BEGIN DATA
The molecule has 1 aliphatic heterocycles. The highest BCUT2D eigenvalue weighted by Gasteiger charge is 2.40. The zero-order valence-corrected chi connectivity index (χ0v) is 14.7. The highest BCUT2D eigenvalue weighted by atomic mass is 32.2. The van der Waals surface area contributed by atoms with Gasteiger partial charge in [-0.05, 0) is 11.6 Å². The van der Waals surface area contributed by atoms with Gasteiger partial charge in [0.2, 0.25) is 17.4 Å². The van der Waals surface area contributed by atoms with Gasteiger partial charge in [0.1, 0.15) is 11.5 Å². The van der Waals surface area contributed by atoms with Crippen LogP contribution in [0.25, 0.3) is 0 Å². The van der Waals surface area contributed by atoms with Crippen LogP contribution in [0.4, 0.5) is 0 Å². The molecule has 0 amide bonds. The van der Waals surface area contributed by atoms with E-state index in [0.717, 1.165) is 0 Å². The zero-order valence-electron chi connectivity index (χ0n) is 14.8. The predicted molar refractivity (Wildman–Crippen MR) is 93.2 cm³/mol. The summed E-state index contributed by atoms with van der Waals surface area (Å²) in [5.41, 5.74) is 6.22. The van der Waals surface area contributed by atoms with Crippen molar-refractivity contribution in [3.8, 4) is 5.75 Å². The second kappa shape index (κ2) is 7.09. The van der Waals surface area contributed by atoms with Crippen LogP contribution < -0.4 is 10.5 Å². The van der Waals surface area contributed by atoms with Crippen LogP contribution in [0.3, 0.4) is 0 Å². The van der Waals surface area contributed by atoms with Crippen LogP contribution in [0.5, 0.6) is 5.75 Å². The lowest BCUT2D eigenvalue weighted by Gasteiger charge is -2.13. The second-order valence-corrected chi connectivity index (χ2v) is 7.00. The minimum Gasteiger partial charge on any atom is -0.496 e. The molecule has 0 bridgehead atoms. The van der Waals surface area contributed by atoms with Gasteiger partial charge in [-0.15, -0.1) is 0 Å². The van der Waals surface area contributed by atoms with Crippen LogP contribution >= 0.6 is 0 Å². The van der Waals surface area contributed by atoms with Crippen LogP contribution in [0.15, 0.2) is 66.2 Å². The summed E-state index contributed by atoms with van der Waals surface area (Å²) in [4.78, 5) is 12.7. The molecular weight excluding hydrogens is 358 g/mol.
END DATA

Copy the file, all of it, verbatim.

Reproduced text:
The molecule has 1 aliphatic heterocycles. The highest BCUT2D eigenvalue weighted by Gasteiger charge is 2.40. The zero-order valence-corrected chi connectivity index (χ0v) is 14.7. The highest BCUT2D eigenvalue weighted by atomic mass is 32.2. The van der Waals surface area contributed by atoms with Gasteiger partial charge in [-0.05, 0) is 11.6 Å². The van der Waals surface area contributed by atoms with Gasteiger partial charge in [0.2, 0.25) is 17.4 Å². The van der Waals surface area contributed by atoms with Gasteiger partial charge in [0.1, 0.15) is 11.5 Å². The van der Waals surface area contributed by atoms with Crippen LogP contribution in [0.25, 0.3) is 0 Å². The van der Waals surface area contributed by atoms with Crippen LogP contribution in [0.4, 0.5) is 0 Å². The molecule has 0 amide bonds. The van der Waals surface area contributed by atoms with E-state index in [0.717, 1.165) is 0 Å². The zero-order valence-electron chi connectivity index (χ0n) is 14.8. The predicted molar refractivity (Wildman–Crippen MR) is 93.2 cm³/mol. The summed E-state index contributed by atoms with van der Waals surface area (Å²) in [5.41, 5.74) is 6.22. The van der Waals surface area contributed by atoms with Crippen molar-refractivity contribution in [3.8, 4) is 5.75 Å². The second kappa shape index (κ2) is 7.09. The van der Waals surface area contributed by atoms with Crippen LogP contribution < -0.4 is 10.5 Å². The van der Waals surface area contributed by atoms with Crippen LogP contribution in [0.3, 0.4) is 0 Å². The van der Waals surface area contributed by atoms with Crippen LogP contribution in [0.5, 0.6) is 5.75 Å². The lowest BCUT2D eigenvalue weighted by Gasteiger charge is -2.13. The second-order valence-corrected chi connectivity index (χ2v) is 7.00. The minimum Gasteiger partial charge on any atom is -0.496 e. The molecule has 0 bridgehead atoms. The van der Waals surface area contributed by atoms with Gasteiger partial charge in [-0.15, -0.1) is 0 Å². The van der Waals surface area contributed by atoms with Crippen LogP contribution >= 0.6 is 0 Å². The van der Waals surface area contributed by atoms with Crippen LogP contribution in [0.15, 0.2) is 66.2 Å². The summed E-state index contributed by atoms with van der Waals surface area (Å²) in [4.78, 5) is 12.7. The molecular weight excluding hydrogens is 358 g/mol.